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How Can We Best Prepare for Job Automation?

Find a role that is largely focused on tasks that are not easy to automate.

The Labor Department released its official job report for December on Friday and although it shows that the year ended with a flourish in employment, it doesn’t show the impact AI will have on the job market in the years to come.

The jobs that are most susceptible to automation in the near term are those that are fundamentally routine or predictable in nature. If you have a boring job — where you come to work and do the same kinds of things again and again, you should probably worry. The tasks within jobs like this are likely to be encapsulated in the data that is collected by organizations. So it may only be a matter of time before a powerful machine learning algorithm comes along that can automate much of this work.

The best way to prepare is to transition away from things that are largely routine and predictable. Try to find a role that is largely focused on tasks that are not easy to automate.

This generally includes three areas:

  1. Creative work — where you are building something new, thinking outside the box in non-predictable ways, etc.
  2. Human-centered work — where you build sophisticated relationships with people. This would include caring roles, as with a nurse or social worker, but also business roles where you need a need understanding of your clients.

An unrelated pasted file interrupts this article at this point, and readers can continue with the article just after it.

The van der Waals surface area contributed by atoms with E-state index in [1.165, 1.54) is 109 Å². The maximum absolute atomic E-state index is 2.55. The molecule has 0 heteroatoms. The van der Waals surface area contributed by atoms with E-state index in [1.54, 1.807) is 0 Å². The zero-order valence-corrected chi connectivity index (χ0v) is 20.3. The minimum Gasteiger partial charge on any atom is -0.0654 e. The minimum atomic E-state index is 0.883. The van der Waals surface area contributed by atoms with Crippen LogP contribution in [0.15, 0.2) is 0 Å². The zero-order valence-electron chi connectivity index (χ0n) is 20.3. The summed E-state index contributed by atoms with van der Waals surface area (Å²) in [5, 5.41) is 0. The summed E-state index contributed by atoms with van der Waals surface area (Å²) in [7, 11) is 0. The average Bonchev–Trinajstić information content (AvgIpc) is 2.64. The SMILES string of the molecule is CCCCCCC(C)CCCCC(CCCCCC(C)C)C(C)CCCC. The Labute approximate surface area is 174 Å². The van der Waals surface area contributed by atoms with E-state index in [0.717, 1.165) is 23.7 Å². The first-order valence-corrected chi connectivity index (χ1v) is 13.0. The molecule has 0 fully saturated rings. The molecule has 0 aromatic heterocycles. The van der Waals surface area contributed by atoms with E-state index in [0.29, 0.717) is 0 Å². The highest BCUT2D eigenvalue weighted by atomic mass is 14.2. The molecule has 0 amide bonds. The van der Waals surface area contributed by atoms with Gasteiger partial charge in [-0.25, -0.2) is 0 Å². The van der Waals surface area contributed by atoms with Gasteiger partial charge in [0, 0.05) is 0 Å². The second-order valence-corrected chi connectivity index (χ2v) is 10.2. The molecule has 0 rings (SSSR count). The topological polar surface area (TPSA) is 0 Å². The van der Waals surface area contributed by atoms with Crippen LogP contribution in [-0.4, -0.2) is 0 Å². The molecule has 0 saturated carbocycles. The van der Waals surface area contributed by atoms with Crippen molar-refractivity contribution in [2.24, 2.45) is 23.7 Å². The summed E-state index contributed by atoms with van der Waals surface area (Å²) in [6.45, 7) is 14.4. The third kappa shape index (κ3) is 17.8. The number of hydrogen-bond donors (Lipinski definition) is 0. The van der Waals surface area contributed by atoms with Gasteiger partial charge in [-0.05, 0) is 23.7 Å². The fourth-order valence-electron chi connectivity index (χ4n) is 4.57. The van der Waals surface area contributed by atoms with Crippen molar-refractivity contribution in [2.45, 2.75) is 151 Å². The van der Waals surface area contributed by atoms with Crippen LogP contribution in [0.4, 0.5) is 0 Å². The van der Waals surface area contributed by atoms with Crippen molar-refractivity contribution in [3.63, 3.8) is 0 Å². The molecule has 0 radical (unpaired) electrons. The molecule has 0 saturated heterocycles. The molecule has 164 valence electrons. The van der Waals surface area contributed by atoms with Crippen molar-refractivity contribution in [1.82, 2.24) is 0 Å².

3. Skilled trade work — this includes jobs that require lots of mobility, dexterity and flexibility in unpredictable environments. Examples would be electricians or plumbers. Building a robot that can do these jobs is probably far in the future.

Of course, the important caveat here is that this applies only to the foreseeable future. In the long run, major advances in AI — and especially the advent of human-level AI (or AGI) — could be a game changer even for these relatively safe jobs.

I delved deeply into the impact on jobs in my 2015 book Rise of the Robots: Technology and the threat of a Jobless Future. I also discussed it in my new book Architects of Intelligence, especially in the conversation with James Manyika, who is the chairman of the McKinsey Global Institute, which conducts important research in this area.

One very important part of adapting is to realize that future careers will nearly all require continuous learning. So whether you are concerned with yourself or your children, a focus on learning — getting good at it and truly enjoying it — will be one of the most important components of success.

Originally published on Quora and featured on Forbes and Inc.


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